With the calamitous downfall of Harvey Weinstein and his ilk, and the springing up of the #MeToo movement and Time’s Up, we are currently living in a critical moment of culture. More than anything, I think it’s a wonderful time to be alive, even for Nigeria’s entertainment industry as we now feel emboldened to filter what we consume. It won’t be out of place to say we are woke, as evidenced by the number of sexual assault experiences that have been published by women on social media, and most recently this Oprah-induced story following her iconic, president-worthy speech at the just-concluded Golden Globes.
And the conversation around sexual misconduct and harassment is still on-going. On Friday, beleaguered singer Kiss Daniel came out to clear the air concerning his 2017 hit Yeba on Twitter. Before then, we have had our suspicions about the song’s seemingly problematic parts – the fleeting, non-lyrical dialogue where a clearly uncomfortable woman says “Uncle stop touching” and the man flippantly replies with a “Sorry madam” as an apology. Unlike the full-on, rapist language used in Olamide’s Story for the gods released in 2014, which drew cultural backlash and forced the song into media oblivion, Kiss Daniel’s Yeba is built with a mild sensitivity around consent.
D song teaches our ladies to speak out against wat they haven’t consented 2 nd 4 d men to realise dat if a lady says No, No means No. Apologise nd don’t go further, hence d reply by d guy…”sorry madam” D fact dat a lady agrees 2 dance wit u doesn’t translate 2 sexual consent https://t.co/LbfJuowJbI
— KISS DANIEL (@iamkissdaniel) January 12, 2018
But the song doesn’t combat harassment or sexual assault or rape culture. More to the point, it doesn’t fix anything. Unsurprisingly, what Yeba does through Kiss Daniels’ tone-deaf, feminist-adjacent explanation on social media is that it burdens women with the responsibility to speak out against sexual harassment. And, unsurprisingly also, it enables men to render shitty apologies as an escape when they are called out on the issue. We are in the full swing of apology season, where most high-profile sexual misconduct allegation case was met with a corresponding, performative apology from the accused. In fact, this stream of apologies became so much that it led to the opportunistic release of the apology app called Sorry, created by former news anchor Greta Van Susteren.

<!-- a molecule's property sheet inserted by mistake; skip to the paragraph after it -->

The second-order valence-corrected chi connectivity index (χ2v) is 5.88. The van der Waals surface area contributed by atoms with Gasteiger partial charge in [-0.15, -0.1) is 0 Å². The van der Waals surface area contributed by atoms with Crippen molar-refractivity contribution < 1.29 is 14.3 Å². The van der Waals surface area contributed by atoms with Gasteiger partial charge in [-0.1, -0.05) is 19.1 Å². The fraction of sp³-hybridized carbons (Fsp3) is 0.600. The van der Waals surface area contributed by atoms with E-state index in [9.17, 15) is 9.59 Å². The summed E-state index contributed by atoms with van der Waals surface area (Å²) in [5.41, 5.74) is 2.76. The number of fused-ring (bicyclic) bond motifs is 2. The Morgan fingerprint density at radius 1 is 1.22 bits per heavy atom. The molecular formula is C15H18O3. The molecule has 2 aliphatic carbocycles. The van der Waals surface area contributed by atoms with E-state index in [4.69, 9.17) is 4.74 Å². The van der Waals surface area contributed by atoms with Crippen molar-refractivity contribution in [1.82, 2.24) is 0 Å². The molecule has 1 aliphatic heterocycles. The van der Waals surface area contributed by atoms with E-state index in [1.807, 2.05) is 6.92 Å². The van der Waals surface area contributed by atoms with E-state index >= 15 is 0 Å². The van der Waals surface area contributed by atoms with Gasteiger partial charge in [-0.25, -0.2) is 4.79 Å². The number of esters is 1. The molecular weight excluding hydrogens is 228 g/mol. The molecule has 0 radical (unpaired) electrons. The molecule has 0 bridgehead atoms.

The video for Yeba, directed by the talented, prolific Clarence Peters, is fashioned after time periods that evokes nostalgia and culture. Through it, and even now, I was able to critically analyze what that problematic dialogue in the song was all about. The scene showed a traditionally-dressed woman and man dancing and while this is common in clubs and parties, it is conventionally always the case of men invading the spaces of women in such social atmospheres. And in Yeba, Clarence Peters blurs consent away when we see the dancing couple at first. They dance mutually until when the woman gives the man his first warning for inappropriately touching her. “Sorry madam” he says, an off-the-cuff apology to excuse his behaviour. And when he doesn’t heed to the warning, the woman turns and shoves him to the floor.
Imagine a broader, nuanced scenario where the man seeks consent before even dancing with her and respectfully operates within the bodily limitation he’s been given. Yeba was released mid September last year, barely weeks before the Harvey Weinstein scandal hijacked the news cycle, and imagine Kiss Daniel tweeting that he didn’t realize how collectively problematic “Uncle stop touching” and “Sorry madam” will be, and rather uses his platform to teach men not to harass and rape and that rendering an apology doesn’t invalidate the actiont that has already occured. It’s a quick fix, but never a cure. Sexual misconduct and harassment still flourish because they are deeply entrenched in oppressive systems that subjugates women. And, more than ever, women are fearlessly speaking out in solidarity. But men aren’t listening because they can always say sorry, one sexual misconduct at a time.
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